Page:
Copper is lighter than lead, so by necessity, these bullets are long for caliber, typically boosting BC. Prime examples include Barnes’ original X Bullets, Nosler’s E-tip and Hornady’s GMX, all relinquishing BCS in the upper .400s to mid .500s.
The reloader can obviously capitalize on these options (see sidebar, “Pet Loads, Deer Rifles and Elk Loads,” pg. 85) by experimenting with various powder/bullet combinations to find one that groups well from their rifle. This gives you a much wider array of bullets to choose from to meet your goals.
Those depending on factory ammunition need not fret, as manufacturers annually offer more loads holding premium bullets. Scour ammo catalogs or websites and you’ll surely find several of the bullets suggested above, ready to shoot out of the box. Sure, you’ll pay more for these premium loads than standard deer-hunting fodder, but for most hunters, elk hunts are special events, and the added expense is insignificant considering the big picture. Shoot several loads to find one your rifle prefers.
Take Your Deer Rifle Elk Hunting
Elk hunting is hugely exciting, adventurous and sometimes just a bit overwhelming, especially for the sport traveling far from home. You’ll have enough to wrap your head around without the added confusion of a new or borrowed rifle. Stick with what you know best. Use your familiar deer rifle for elk, and you’ll do just fine. But, heed these suggestions to ensure your ammo is up to the task of tackling North America’s toughest commonly hunted big-game animal.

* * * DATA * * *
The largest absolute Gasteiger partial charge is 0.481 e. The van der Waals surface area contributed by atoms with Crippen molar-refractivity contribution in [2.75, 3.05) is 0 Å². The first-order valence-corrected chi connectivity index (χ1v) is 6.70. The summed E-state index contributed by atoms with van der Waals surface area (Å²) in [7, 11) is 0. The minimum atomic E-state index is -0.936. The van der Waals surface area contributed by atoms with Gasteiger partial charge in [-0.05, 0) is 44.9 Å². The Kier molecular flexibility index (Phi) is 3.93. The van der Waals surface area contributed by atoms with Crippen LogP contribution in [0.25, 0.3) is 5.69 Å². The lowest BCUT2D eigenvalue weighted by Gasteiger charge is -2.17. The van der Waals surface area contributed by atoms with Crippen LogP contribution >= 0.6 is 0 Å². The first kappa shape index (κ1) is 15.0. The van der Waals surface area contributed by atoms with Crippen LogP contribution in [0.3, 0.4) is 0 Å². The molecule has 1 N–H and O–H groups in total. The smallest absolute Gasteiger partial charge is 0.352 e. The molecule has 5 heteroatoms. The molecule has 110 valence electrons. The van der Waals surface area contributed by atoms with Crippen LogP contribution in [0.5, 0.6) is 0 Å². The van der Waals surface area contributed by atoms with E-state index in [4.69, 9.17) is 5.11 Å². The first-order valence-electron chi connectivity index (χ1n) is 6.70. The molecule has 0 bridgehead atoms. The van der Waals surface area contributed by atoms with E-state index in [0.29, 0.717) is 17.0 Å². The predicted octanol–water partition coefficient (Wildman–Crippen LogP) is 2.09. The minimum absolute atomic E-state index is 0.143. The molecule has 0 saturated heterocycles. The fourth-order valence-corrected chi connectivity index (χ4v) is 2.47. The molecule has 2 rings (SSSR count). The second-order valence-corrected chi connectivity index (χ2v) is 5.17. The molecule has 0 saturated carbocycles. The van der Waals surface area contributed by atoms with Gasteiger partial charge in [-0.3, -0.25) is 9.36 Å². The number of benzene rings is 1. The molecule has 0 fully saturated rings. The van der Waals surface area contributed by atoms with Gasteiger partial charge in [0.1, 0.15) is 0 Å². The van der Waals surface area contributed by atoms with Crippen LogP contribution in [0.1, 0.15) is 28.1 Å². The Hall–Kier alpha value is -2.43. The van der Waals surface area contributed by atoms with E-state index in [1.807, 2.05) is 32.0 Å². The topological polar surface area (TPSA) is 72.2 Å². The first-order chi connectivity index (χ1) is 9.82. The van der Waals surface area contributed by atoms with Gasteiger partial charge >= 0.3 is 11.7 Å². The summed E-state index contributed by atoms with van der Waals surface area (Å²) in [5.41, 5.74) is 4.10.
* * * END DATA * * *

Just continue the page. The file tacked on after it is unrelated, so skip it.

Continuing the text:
There’s no disputing that elk are one of the largest, toughest big-game animals regularly hunted in North America, but quality bullets with high ballistic coefficients placed correctly will always do the job, no matter how powerful the cartridge.
Would a larger cartridge make such a running shot any safer? Maybe, maybe not. It’s still all about bullet placement, after all, and a heavier, faster bullet won’t turn a paunch shot into a killing one, should you fail to lead the animal sufficiently. PHOTO BY PATRICK MEITIN
(above) Many sports feel compelled to bring along a big gun with a large load to hunt elk when they would do well to use a smaller rifle with which they’re comfortable. It’s also wise to consider an ammunition with a suitable ballistic coefficient.